Which Crestview door for Maureen’s ranch house? Let’s vote!


Reader Maureen’s lovely ranch home in the woods is in need of a front door makeover. She’s looked at all her options locally and decided that none of the available doors styles would complement her house like a mid century door from Crestview Doors. She has decided on a few styles and color choices, but needs our help to narrow them down and pick a winner.


Maureen writes:

50s-ranch-house-greyI have been in my house  2 1/2 years. It is nestled in the woods on a dead-end street. The exterior was a jolting pumpkin/rust. Now it is painted a soft gray. I couldn’t decide on trim color (a darker gray?) or what to include in trim. So I left it white for now. I have simple window boxes to try to help those 2 awful little windows (I removed the unsuitable little shutters).  I love the big bay window!

I need a good-looking door, full lite or 3/4 lite. I have seen the trend toward bright colors for doors, but I thought I would like something more serene. Maybe charcoal, black, or a lilac which is more the color of my birdbath. The ones available locally are  more suitable for victorian, colonial or craftsman. Milano Doors are nice, but pricey!  But I came across Crestview Doors and think these Mid-Century Modern styles might work! I like The Burbank, The Fortuna, and especially The Carlysle.  I am thinking I would like contemporary/modern door hardware.

My style inside is a mix of antiques (buffet and round dining table) mixed with modern mirrors and accessories. Tables in the living room are slabs of marble on Ikea bases. My chairs are slipper chairs recovered in brick red leather. Sofa is dog-friendly khaki microsuede with burgundy piping. I guess I like a casual elegance!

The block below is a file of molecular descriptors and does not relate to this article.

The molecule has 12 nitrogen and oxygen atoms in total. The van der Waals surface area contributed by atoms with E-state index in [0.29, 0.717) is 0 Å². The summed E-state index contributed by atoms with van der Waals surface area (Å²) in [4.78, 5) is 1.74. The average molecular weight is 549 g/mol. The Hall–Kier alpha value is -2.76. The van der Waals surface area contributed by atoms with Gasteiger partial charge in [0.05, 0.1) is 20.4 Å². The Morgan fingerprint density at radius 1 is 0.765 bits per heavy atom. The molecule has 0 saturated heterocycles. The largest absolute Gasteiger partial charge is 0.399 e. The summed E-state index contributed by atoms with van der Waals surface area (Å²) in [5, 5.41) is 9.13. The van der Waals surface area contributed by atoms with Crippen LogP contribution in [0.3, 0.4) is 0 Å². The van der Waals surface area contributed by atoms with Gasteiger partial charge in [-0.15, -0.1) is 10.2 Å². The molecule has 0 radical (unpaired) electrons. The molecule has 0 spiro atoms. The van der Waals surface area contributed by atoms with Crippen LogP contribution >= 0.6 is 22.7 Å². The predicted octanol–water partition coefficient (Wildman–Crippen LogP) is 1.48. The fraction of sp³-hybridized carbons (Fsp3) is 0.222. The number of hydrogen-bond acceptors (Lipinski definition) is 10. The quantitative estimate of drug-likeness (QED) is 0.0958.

Please help me with ideas for entry door style and color and hardware.


Using Crestview’s* very fun Door-O-Vision tool, I was able to apply all three styles of door to Maureen’s house — in the purple color she wanted. Maureen, I think you are absolutely right — you have a mid century ranch that is in need of a mid century style door. I also agree with you, that of the three Crestview door styles you mentioned, the Carlysle is best suited to your house. Since most of your windows — especially your front bay window — are more square than rectangle shaped — the square windows on the Carlysle door will repeat this square motif and make sense with the style of your house. However, they all look good — and it will be fun to see how readers weigh in, when they take our poll, below. *Note: Crestview is a longtime advertiser here on Retro Renovation, however, this story is not part of the deal or anything. See Pam’s disclosures on how we make money on the blog.

As far as door colors go — you mentioned painting your new door lilac. I think pale lilac would be too light and not create a focal point on the front of your house. Since you painted the house a light gray, and the trim is white, I would add some contrast and go dark for the front door. A charcoal gray door might be too blah — why not stick with the purple idea — how about a deep eggplant shade of purple. When you add the window boxes under your windows, you can then plant purple flowers (like petunias or pansies) in the window boxes to repeat the purple in other areas around the front of your house.

sherwin-williams-suburban-ext-paintI also looked at Sherwin William’s Suburban Modern paint palette suggestions and found a color palette that may work for you — though you would have to reverse the Westchester (darker gray) with the lighter Chelsea Gray on the palette — since the bulk of your house is already light gray. Using this historically accurate paint palette, you could paint your trim Westchester gray (or leave it white) and your door Stratford Blue.


Baldwin-door-handleRegarding door harware, Maureen mentioned she wanted something contemporary and modern. This handset by Baldwin — with a squared off design — would be a great modern touch to her new mid century front door. I would choose the Venetian Bronze finish (which almost looks black) so it will coordinate well with the black mailbox and metal porch railings.

So there you have it Maureen, I hope this helps you in your quest to find the perfect configuration of front door, paint color and hardware.


Readers — which door would you recommend for Maureen’s house?
Now it’s time to vote:




  1. Miriam says: